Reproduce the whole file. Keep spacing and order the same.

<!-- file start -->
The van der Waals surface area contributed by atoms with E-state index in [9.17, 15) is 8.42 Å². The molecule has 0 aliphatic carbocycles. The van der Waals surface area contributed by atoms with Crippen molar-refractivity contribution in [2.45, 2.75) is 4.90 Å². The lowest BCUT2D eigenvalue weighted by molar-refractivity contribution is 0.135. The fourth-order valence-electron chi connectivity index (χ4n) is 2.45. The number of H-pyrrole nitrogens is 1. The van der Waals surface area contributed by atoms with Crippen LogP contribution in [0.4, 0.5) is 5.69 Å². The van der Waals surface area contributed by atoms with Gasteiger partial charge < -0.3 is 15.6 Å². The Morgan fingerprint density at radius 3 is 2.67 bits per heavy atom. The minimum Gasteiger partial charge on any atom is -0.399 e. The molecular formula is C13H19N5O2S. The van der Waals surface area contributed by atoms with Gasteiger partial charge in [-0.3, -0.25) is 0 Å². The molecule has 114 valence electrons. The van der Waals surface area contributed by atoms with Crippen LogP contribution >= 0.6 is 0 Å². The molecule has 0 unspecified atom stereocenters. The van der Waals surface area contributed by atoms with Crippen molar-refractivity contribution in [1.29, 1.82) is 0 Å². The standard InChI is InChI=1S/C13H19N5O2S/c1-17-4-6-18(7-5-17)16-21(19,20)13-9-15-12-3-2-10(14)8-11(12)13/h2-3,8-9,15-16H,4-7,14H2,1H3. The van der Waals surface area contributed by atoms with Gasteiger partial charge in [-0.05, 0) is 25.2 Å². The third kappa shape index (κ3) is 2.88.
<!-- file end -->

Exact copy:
The van der Waals surface area contributed by atoms with E-state index in [9.17, 15) is 8.42 Å². The molecule has 0 aliphatic carbocycles. The van der Waals surface area contributed by atoms with Crippen molar-refractivity contribution in [2.45, 2.75) is 4.90 Å². The lowest BCUT2D eigenvalue weighted by molar-refractivity contribution is 0.135. The fourth-order valence-electron chi connectivity index (χ4n) is 2.45. The number of H-pyrrole nitrogens is 1. The van der Waals surface area contributed by atoms with Crippen LogP contribution in [0.4, 0.5) is 5.69 Å². The van der Waals surface area contributed by atoms with Gasteiger partial charge < -0.3 is 15.6 Å². The Morgan fingerprint density at radius 3 is 2.67 bits per heavy atom. The minimum Gasteiger partial charge on any atom is -0.399 e. The molecular formula is C13H19N5O2S. The van der Waals surface area contributed by atoms with Gasteiger partial charge in [-0.3, -0.25) is 0 Å². The molecule has 114 valence electrons. The van der Waals surface area contributed by atoms with Crippen LogP contribution >= 0.6 is 0 Å². The molecule has 0 unspecified atom stereocenters. The van der Waals surface area contributed by atoms with Crippen molar-refractivity contribution in [1.29, 1.82) is 0 Å². The standard InChI is InChI=1S/C13H19N5O2S/c1-17-4-6-18(7-5-17)16-21(19,20)13-9-15-12-3-2-10(14)8-11(12)13/h2-3,8-9,15-16H,4-7,14H2,1H3. The van der Waals surface area contributed by atoms with Gasteiger partial charge in [-0.05, 0) is 25.2 Å². The third kappa shape index (κ3) is 2.88.